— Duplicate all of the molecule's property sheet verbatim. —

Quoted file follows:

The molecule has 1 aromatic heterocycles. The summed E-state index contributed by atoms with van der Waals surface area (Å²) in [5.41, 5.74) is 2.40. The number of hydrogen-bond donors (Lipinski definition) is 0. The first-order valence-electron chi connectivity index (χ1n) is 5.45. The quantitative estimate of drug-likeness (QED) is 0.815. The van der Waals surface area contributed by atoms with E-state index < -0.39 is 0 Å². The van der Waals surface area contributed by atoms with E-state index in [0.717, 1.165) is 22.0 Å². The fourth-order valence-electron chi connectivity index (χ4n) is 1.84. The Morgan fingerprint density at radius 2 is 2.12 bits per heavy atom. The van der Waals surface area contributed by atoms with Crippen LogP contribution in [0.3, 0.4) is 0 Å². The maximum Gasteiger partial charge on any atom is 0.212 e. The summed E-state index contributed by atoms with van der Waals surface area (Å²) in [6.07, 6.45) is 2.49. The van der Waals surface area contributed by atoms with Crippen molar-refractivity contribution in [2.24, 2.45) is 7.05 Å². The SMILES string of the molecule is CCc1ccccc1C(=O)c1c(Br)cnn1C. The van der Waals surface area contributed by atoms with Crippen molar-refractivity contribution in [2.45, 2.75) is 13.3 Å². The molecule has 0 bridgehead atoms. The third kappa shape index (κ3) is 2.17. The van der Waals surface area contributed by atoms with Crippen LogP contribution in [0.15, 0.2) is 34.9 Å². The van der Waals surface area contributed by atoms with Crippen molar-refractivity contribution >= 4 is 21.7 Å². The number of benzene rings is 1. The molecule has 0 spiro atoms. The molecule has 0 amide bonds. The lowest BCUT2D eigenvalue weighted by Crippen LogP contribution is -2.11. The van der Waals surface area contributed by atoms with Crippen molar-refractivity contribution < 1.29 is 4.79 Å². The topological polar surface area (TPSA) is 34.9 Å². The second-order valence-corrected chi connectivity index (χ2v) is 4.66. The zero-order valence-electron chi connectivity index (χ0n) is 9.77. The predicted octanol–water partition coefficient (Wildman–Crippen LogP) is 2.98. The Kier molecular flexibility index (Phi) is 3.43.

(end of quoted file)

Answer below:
The molecule has 1 aromatic heterocycles. The summed E-state index contributed by atoms with van der Waals surface area (Å²) in [5.41, 5.74) is 2.40. The number of hydrogen-bond donors (Lipinski definition) is 0. The first-order valence-electron chi connectivity index (χ1n) is 5.45. The quantitative estimate of drug-likeness (QED) is 0.815. The van der Waals surface area contributed by atoms with E-state index < -0.39 is 0 Å². The van der Waals surface area contributed by atoms with E-state index in [0.717, 1.165) is 22.0 Å². The fourth-order valence-electron chi connectivity index (χ4n) is 1.84. The Morgan fingerprint density at radius 2 is 2.12 bits per heavy atom. The van der Waals surface area contributed by atoms with Crippen LogP contribution in [0.3, 0.4) is 0 Å². The maximum Gasteiger partial charge on any atom is 0.212 e. The summed E-state index contributed by atoms with van der Waals surface area (Å²) in [6.07, 6.45) is 2.49. The van der Waals surface area contributed by atoms with Crippen molar-refractivity contribution in [2.24, 2.45) is 7.05 Å². The SMILES string of the molecule is CCc1ccccc1C(=O)c1c(Br)cnn1C. The van der Waals surface area contributed by atoms with Crippen molar-refractivity contribution in [2.45, 2.75) is 13.3 Å². The molecule has 0 bridgehead atoms. The third kappa shape index (κ3) is 2.17. The van der Waals surface area contributed by atoms with Crippen LogP contribution in [0.15, 0.2) is 34.9 Å². The van der Waals surface area contributed by atoms with Crippen molar-refractivity contribution >= 4 is 21.7 Å². The number of benzene rings is 1. The molecule has 0 spiro atoms. The molecule has 0 amide bonds. The lowest BCUT2D eigenvalue weighted by Crippen LogP contribution is -2.11. The van der Waals surface area contributed by atoms with Crippen molar-refractivity contribution < 1.29 is 4.79 Å². The topological polar surface area (TPSA) is 34.9 Å². The second-order valence-corrected chi connectivity index (χ2v) is 4.66. The zero-order valence-electron chi connectivity index (χ0n) is 9.77. The predicted octanol–water partition coefficient (Wildman–Crippen LogP) is 2.98. The Kier molecular flexibility index (Phi) is 3.43.